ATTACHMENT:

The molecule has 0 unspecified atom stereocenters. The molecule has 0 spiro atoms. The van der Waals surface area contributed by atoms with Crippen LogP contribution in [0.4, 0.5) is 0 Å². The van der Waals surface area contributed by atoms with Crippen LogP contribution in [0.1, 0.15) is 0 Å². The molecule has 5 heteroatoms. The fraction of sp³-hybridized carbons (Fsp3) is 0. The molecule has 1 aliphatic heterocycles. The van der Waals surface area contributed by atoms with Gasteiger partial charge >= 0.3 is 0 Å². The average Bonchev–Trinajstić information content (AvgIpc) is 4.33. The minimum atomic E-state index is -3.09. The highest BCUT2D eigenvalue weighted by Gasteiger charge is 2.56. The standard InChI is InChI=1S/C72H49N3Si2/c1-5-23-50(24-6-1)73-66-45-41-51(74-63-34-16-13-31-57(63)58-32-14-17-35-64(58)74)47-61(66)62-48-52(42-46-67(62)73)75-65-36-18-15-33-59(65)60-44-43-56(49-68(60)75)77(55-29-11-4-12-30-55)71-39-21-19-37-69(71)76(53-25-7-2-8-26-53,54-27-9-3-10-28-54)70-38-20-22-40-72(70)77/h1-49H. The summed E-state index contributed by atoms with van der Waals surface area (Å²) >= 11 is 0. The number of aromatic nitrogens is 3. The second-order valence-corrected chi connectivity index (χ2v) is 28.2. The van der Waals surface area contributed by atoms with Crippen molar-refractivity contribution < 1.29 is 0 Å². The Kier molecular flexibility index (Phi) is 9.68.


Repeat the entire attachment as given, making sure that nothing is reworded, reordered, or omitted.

The molecule has 0 unspecified atom stereocenters. The molecule has 0 spiro atoms. The van der Waals surface area contributed by atoms with Crippen LogP contribution in [0.4, 0.5) is 0 Å². The van der Waals surface area contributed by atoms with Crippen LogP contribution in [0.1, 0.15) is 0 Å². The molecule has 5 heteroatoms. The fraction of sp³-hybridized carbons (Fsp3) is 0. The molecule has 1 aliphatic heterocycles. The van der Waals surface area contributed by atoms with Gasteiger partial charge >= 0.3 is 0 Å². The average Bonchev–Trinajstić information content (AvgIpc) is 4.33. The minimum atomic E-state index is -3.09. The highest BCUT2D eigenvalue weighted by Gasteiger charge is 2.56. The standard InChI is InChI=1S/C72H49N3Si2/c1-5-23-50(24-6-1)73-66-45-41-51(74-63-34-16-13-31-57(63)58-32-14-17-35-64(58)74)47-61(66)62-48-52(42-46-67(62)73)75-65-36-18-15-33-59(65)60-44-43-56(49-68(60)75)77(55-29-11-4-12-30-55)71-39-21-19-37-69(71)76(53-25-7-2-8-26-53,54-27-9-3-10-28-54)70-38-20-22-40-72(70)77/h1-49H. The summed E-state index contributed by atoms with van der Waals surface area (Å²) >= 11 is 0. The number of aromatic nitrogens is 3. The second-order valence-corrected chi connectivity index (χ2v) is 28.2. The van der Waals surface area contributed by atoms with Crippen molar-refractivity contribution < 1.29 is 0 Å². The Kier molecular flexibility index (Phi) is 9.68.